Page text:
Whenever we're out to dinner and there are short ribs on the menu, it's game on.
Now, because of Bryan's status as a short rib aficionado, I've seen a wide variety of cooking techniques. Obviously short ribs need to be cooked long and slow in order to get that "fall off the bone" tenderness. But some are cooked without enough braising liquid, like red wine and beef stock, so they get dry. And a dry short rib just tastes like dry beef, no matter how tender or how much sauce is piled on. No good.
Then there's the opposite issue; braising it for too long in too much liquid. Sure, the meat gets really tender, but it falls off the bone in the liquid and becomes more of a liquid-y stew. Great if you're going for a soup angle, but not so great for classic short ribs.
That said, when making short ribs it's really important to maintain the balance between tender, moist and good structural integrity.
After watching my husband eat enough short ribs to fill a small tank, I decided to make them myself. They are not expensive - maybe $9 for six beef ribs - and the rest of the ingredients (think carrots, celery, onions, leeks, herbs and dry red wine) don't break the bank either.
When I was looking for recipes, I turned to my go-to cookbook series: Ina Garten's Barefoot Contessa. This specific cookbook is Barefoot Contessa Family Style, and it is seriously fantastic. I love cookbooks with great insider tricks, tips and a narrative that conveys the chef's trial and error experiences making the dishes. On top of that, over-sized, glossy photos of the finished presentation makes or breaks the cookbook bank for me.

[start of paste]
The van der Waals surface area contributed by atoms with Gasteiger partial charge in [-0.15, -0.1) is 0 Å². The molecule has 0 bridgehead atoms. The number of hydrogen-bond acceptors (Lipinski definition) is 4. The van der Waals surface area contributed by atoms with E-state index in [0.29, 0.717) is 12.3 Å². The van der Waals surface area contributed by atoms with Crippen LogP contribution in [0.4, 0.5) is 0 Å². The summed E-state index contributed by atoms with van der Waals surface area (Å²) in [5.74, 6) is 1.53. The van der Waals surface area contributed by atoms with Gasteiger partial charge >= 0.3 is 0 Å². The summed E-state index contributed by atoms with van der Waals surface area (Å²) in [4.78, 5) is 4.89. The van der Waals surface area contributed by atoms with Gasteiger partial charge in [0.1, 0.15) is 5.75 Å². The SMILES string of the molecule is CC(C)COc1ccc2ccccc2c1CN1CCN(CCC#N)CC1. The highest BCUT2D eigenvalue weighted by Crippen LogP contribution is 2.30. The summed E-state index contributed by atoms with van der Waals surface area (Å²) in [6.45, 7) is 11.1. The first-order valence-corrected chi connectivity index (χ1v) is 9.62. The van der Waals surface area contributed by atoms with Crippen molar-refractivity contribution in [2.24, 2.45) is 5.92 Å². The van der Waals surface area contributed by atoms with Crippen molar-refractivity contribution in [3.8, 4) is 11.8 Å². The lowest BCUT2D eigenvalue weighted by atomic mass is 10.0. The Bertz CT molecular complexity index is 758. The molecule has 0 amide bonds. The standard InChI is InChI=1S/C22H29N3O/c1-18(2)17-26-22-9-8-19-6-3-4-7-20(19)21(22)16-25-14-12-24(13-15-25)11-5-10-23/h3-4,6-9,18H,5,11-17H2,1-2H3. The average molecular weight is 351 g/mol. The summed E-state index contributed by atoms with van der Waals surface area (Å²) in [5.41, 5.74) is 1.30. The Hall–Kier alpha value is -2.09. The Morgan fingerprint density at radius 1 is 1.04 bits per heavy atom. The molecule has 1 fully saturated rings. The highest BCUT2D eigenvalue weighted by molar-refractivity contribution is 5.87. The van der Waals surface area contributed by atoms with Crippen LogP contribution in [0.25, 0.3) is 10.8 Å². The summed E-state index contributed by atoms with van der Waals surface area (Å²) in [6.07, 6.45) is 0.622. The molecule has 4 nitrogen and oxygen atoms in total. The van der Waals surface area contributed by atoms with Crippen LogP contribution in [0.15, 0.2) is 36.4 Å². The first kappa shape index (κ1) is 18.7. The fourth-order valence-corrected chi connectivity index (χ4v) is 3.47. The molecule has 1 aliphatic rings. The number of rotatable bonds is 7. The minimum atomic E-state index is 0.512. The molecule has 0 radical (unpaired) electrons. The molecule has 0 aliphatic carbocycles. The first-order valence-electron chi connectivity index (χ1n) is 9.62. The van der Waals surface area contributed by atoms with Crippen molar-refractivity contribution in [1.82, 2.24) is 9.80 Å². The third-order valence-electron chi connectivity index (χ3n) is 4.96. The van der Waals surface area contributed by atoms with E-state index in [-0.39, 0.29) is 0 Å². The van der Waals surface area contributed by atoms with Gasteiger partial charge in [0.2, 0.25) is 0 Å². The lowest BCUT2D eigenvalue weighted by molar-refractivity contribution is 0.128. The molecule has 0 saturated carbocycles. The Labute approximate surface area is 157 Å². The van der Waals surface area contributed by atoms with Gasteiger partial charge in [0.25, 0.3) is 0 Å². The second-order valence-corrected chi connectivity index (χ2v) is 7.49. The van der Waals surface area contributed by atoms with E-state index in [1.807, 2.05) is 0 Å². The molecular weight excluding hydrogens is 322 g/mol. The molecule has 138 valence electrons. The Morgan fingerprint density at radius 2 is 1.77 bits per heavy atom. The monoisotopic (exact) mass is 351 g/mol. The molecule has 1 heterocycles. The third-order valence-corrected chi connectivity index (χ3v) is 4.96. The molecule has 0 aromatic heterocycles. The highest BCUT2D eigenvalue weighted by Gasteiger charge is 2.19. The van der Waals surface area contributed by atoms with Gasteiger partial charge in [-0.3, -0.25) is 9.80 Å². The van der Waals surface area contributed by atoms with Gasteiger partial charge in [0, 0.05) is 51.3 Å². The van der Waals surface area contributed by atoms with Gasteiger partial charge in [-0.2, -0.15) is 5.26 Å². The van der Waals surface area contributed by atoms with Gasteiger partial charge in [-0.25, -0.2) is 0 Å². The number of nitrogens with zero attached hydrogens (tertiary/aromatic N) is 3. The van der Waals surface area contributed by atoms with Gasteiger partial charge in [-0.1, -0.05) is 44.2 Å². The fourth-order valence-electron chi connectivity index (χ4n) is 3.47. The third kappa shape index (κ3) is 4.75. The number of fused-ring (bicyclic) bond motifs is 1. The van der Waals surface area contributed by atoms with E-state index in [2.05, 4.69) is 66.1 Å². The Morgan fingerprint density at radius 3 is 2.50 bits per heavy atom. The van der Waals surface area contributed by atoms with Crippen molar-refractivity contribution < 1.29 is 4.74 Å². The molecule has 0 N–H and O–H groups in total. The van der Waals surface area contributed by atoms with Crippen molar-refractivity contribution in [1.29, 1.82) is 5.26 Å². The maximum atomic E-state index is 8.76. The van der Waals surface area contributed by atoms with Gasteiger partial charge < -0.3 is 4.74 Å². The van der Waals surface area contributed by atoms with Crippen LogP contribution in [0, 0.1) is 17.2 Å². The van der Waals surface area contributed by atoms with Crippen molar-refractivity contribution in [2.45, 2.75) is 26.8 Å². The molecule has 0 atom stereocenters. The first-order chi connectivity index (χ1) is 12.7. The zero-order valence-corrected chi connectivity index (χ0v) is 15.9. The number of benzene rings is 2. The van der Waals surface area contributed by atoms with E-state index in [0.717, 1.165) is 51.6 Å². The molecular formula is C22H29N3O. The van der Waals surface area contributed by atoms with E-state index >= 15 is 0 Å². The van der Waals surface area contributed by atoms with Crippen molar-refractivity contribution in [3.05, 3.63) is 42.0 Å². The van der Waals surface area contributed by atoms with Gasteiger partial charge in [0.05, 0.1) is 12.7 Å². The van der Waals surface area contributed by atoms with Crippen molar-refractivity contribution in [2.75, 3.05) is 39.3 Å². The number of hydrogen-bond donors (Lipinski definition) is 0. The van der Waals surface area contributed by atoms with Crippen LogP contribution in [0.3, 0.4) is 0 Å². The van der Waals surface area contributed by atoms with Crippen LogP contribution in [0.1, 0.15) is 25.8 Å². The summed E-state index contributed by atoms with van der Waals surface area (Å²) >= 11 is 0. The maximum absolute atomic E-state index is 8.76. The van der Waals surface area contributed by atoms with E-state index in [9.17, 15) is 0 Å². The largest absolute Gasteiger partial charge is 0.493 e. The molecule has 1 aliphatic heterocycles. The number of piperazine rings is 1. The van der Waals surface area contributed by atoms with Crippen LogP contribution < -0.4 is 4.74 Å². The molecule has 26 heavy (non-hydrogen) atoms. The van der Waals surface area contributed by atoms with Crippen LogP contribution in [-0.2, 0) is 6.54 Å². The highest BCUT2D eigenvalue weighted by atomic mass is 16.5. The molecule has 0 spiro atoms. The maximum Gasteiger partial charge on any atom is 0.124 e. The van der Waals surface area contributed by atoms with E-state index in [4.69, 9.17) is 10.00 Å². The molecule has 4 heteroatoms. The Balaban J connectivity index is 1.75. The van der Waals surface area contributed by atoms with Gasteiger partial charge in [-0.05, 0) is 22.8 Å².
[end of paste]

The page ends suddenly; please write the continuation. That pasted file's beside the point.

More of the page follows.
So I decided Ina was going to help me through my inaugural round of short ribs. Apparently her recipe is adapted from Scott Bieber, head chef at Eli's Manhattan Restaurant in NYC. So I figured having the experience of two big time chefs behind me couldn't hurt! I have to say it worked out really well, even if I did discover that it was a bit too liquid-y for me. But that's easily fixed by controlling the amount of sauce you add to the plate.
Here's how to make it:
- 6 beef short ribs, trimmed of fat
- Kosher salt
- Freshly ground black paper
- 1/4 good olive oil
- 1 1/2 cups chopped onion (~ 2 onions)
- 4 cups large-diced celery (~ 6 large stalks)
- 2 carrots, peeled and large-diced
- 1 small fennel, fronds, stems, and core removed, large-diced
- 1 leek, cleaned and large-diced, white part only
- 3 garlic cloves, finely chopped
- 1 750-mL bottle burgundy or other dry red wine (I used a 2005 J. Lohr Cabernet Sauvignon)
- Fresh rosemary sprigs (I used 4)
- Fresh thyme sprigs (I used 6)
- 6 cups beef stock
- 1 tablespoon brown sugar
Meanwhile, heat the olive oil in a large Dutch oven and add the onions, celery, carrots, fennel and leek and cook over medium-low heat for 20 minutes, stirring occasionally. Add the garlic and cook for another 2 minutes.
Pour the wine over the vegetables, bring to a boil, and cook over high heat until the liquid is reduced by half, about 10 minutes. (Note: I found that this was closer to 20 minutes).
Add 1 tablespoon salt and 1 teaspoon pepper. Tie the rosemary and thyme together with kitchen twine and add to the pot. (Tip: Don't have kitchen twine? Dental floss accomplishes the same thing. Don't worry if it's mint. The flavor won't hurt it at all.)
Place the roasted ribs on top of the vegetables in the Dutch oven and add the beef stock and brown sugar. Bring to a simmer over high heat. Cover the Dutch oven and bake for 2 hours or until the meat is very tender.
Carefully remove the short ribs from the pot and set aside. Discard the herbs and skim the excess fat. Cook the vegetables and sauce over medium heat for 20 minutes, until reduced. Put the ribs back into the pot and heat through. Serve with the vegetables and sauce.